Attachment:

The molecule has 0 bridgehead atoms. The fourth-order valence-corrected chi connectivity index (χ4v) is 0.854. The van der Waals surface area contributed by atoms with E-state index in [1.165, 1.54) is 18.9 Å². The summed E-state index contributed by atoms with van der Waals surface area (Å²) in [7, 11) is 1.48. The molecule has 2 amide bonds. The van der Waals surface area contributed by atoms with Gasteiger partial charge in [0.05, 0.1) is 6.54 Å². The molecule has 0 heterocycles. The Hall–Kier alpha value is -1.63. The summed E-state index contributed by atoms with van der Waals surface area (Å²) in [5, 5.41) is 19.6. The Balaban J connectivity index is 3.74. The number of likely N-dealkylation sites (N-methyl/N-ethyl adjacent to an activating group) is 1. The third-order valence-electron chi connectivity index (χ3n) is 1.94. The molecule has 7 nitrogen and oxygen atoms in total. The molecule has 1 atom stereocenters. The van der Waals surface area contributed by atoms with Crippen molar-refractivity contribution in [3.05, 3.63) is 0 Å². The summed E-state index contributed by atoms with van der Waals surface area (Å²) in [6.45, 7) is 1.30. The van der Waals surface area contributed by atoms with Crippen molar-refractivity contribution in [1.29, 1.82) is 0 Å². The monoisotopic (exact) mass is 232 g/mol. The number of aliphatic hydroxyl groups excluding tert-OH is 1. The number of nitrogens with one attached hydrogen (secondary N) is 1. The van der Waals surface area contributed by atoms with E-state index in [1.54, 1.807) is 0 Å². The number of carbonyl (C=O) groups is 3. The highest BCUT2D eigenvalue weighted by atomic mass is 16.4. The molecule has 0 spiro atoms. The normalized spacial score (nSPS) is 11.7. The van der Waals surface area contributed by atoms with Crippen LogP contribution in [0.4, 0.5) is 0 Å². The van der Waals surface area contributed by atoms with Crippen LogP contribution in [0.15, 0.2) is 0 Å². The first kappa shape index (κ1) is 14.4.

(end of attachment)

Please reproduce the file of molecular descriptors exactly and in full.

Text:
The molecule has 0 bridgehead atoms. The fourth-order valence-corrected chi connectivity index (χ4v) is 0.854. The van der Waals surface area contributed by atoms with E-state index in [1.165, 1.54) is 18.9 Å². The summed E-state index contributed by atoms with van der Waals surface area (Å²) in [7, 11) is 1.48. The molecule has 2 amide bonds. The van der Waals surface area contributed by atoms with Gasteiger partial charge in [0.05, 0.1) is 6.54 Å². The molecule has 0 heterocycles. The Hall–Kier alpha value is -1.63. The summed E-state index contributed by atoms with van der Waals surface area (Å²) in [5, 5.41) is 19.6. The Balaban J connectivity index is 3.74. The number of likely N-dealkylation sites (N-methyl/N-ethyl adjacent to an activating group) is 1. The third-order valence-electron chi connectivity index (χ3n) is 1.94. The molecule has 7 nitrogen and oxygen atoms in total. The molecule has 1 atom stereocenters. The van der Waals surface area contributed by atoms with Crippen molar-refractivity contribution in [3.05, 3.63) is 0 Å². The summed E-state index contributed by atoms with van der Waals surface area (Å²) in [6.45, 7) is 1.30. The van der Waals surface area contributed by atoms with Crippen molar-refractivity contribution in [1.29, 1.82) is 0 Å². The monoisotopic (exact) mass is 232 g/mol. The number of aliphatic hydroxyl groups excluding tert-OH is 1. The number of nitrogens with one attached hydrogen (secondary N) is 1. The van der Waals surface area contributed by atoms with E-state index in [1.54, 1.807) is 0 Å². The number of carbonyl (C=O) groups is 3. The highest BCUT2D eigenvalue weighted by atomic mass is 16.4. The molecule has 0 spiro atoms. The normalized spacial score (nSPS) is 11.7. The van der Waals surface area contributed by atoms with Crippen LogP contribution in [0.4, 0.5) is 0 Å². The van der Waals surface area contributed by atoms with Crippen LogP contribution in [0.15, 0.2) is 0 Å². The first kappa shape index (κ1) is 14.4.